Dr. Brian Gold, a University of Kentucky neuroscientist, conducted a study that tested bilingual older adults on attention-switching tasks. Seniors who knew an additional language were better at sorting items quickly than their monolingual counterparts. Gold, who analyzed the participants' brains while they worked, found that bilingual adults had brains that more closely resembled those of youngsters. These "younger" brains worked harder, excelling at skills that typically fade with age—that extra brain power gained from multilingualism kept mental deterioration at bay.
Similarly, Dr. Thomas Bak of the University of Edinburgh found that seniors who spoke two or more languages don't suffer from Alzheimer's or dementia as quickly as monolinguals. On average, those who knew multiple languages had a 4.5-year advantage. Bak associates this slower onset of disease with languages' learning requirements: "Being bilingual is a particularly efficient and effective type of mental training. In a way, I have to selectively activate one language and deactivate the other language. This switching really requires attention."
That switching back and forth between languages helps our brain stay quick on its feet, so to speak, getting regular workouts as each is used. Keep your mind active by picking up a new language, and you'll, in a sense, stay younger and healthier as you age.
The drawbacks of learning multiple languages are few and far between: researchers have found that bilingualism leads to a smaller range of vocabulary in both languages, as brain power is diverted to task switching, and adults can't always recall vocabulary quickly, needing more time to sort through the languages and their options.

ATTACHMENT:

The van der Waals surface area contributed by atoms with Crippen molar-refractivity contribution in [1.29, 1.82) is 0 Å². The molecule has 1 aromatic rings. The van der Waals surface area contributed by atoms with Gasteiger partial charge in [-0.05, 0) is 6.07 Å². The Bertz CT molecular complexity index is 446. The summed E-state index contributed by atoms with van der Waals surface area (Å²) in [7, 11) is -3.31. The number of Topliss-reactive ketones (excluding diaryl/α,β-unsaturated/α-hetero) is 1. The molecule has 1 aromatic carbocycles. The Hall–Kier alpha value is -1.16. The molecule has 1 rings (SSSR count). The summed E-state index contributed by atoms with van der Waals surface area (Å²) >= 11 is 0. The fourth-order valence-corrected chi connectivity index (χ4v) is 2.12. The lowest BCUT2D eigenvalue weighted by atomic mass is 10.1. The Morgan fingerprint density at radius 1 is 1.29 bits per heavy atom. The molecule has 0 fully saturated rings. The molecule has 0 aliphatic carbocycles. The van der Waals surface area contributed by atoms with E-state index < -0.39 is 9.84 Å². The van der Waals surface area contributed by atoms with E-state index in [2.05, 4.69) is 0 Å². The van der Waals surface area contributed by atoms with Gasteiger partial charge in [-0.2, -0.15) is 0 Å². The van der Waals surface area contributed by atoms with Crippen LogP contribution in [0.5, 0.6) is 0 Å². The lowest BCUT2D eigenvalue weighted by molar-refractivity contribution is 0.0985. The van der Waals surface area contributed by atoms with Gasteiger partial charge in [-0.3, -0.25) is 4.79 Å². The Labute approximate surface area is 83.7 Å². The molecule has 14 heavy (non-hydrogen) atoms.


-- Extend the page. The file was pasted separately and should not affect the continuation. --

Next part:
Yet learning new things is a great way to give your brain a workout and enhance many of your already present skills. When a new language is added into the mix, however, it can make you better at just about everything.
As Anne-Catherine Nicolay and Martine Poncelet, a pair of scientists from Belgian, discovered in their research, developing skills in a new language improves individuals' alertness, auditory attention, divided attention, and mental flexibility. The more you immerse yourself in the new language, the more you hone your executive functions.
And if all of those advantages aren't enough to convince you to dig up those old high school Spanish textbooks, learning a new language can help you solve problems and increase creativity, according to Kathryn Bamford and Donald Mizokawa's research. And who knows... once you get going and can recognize the changes in your thinking, you may be inspired to reach polyglot levels, like Polyglot Pal.
So if you're looking to increase your abilities and give your brain a lasting workout, pick a language and start learning—no matter what language you choose, the process will have benefits that stick around for years.